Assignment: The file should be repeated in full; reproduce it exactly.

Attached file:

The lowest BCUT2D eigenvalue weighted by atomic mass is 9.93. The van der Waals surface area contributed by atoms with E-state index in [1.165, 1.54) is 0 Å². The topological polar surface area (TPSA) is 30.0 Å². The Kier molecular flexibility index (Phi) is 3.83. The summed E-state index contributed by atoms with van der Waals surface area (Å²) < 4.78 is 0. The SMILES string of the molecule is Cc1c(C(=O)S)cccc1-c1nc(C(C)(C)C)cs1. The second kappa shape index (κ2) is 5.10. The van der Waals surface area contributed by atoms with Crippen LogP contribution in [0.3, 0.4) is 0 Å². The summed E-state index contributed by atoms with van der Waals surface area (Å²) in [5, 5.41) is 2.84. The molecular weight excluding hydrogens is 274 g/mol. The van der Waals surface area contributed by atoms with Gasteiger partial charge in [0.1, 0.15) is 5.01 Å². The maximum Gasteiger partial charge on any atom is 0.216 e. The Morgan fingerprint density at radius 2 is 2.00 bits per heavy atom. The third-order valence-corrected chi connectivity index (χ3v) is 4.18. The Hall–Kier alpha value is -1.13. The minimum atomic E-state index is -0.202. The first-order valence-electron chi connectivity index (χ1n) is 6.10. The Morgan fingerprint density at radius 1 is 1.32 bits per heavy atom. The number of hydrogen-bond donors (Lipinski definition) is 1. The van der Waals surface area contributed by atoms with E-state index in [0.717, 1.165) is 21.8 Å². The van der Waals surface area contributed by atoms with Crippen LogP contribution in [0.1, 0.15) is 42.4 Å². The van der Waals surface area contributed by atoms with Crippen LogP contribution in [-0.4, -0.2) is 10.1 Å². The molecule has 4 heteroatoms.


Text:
The lowest BCUT2D eigenvalue weighted by atomic mass is 9.93. The van der Waals surface area contributed by atoms with E-state index in [1.165, 1.54) is 0 Å². The topological polar surface area (TPSA) is 30.0 Å². The Kier molecular flexibility index (Phi) is 3.83. The summed E-state index contributed by atoms with van der Waals surface area (Å²) < 4.78 is 0. The SMILES string of the molecule is Cc1c(C(=O)S)cccc1-c1nc(C(C)(C)C)cs1. The second kappa shape index (κ2) is 5.10. The van der Waals surface area contributed by atoms with Crippen LogP contribution in [0.3, 0.4) is 0 Å². The summed E-state index contributed by atoms with van der Waals surface area (Å²) in [5, 5.41) is 2.84. The molecular weight excluding hydrogens is 274 g/mol. The van der Waals surface area contributed by atoms with Gasteiger partial charge in [0.1, 0.15) is 5.01 Å². The maximum Gasteiger partial charge on any atom is 0.216 e. The Morgan fingerprint density at radius 2 is 2.00 bits per heavy atom. The third-order valence-corrected chi connectivity index (χ3v) is 4.18. The Hall–Kier alpha value is -1.13. The minimum atomic E-state index is -0.202. The first-order valence-electron chi connectivity index (χ1n) is 6.10. The Morgan fingerprint density at radius 1 is 1.32 bits per heavy atom. The number of hydrogen-bond donors (Lipinski definition) is 1. The van der Waals surface area contributed by atoms with E-state index in [0.717, 1.165) is 21.8 Å². The van der Waals surface area contributed by atoms with Crippen LogP contribution in [0.1, 0.15) is 42.4 Å². The van der Waals surface area contributed by atoms with Crippen LogP contribution in [-0.4, -0.2) is 10.1 Å². The molecule has 4 heteroatoms.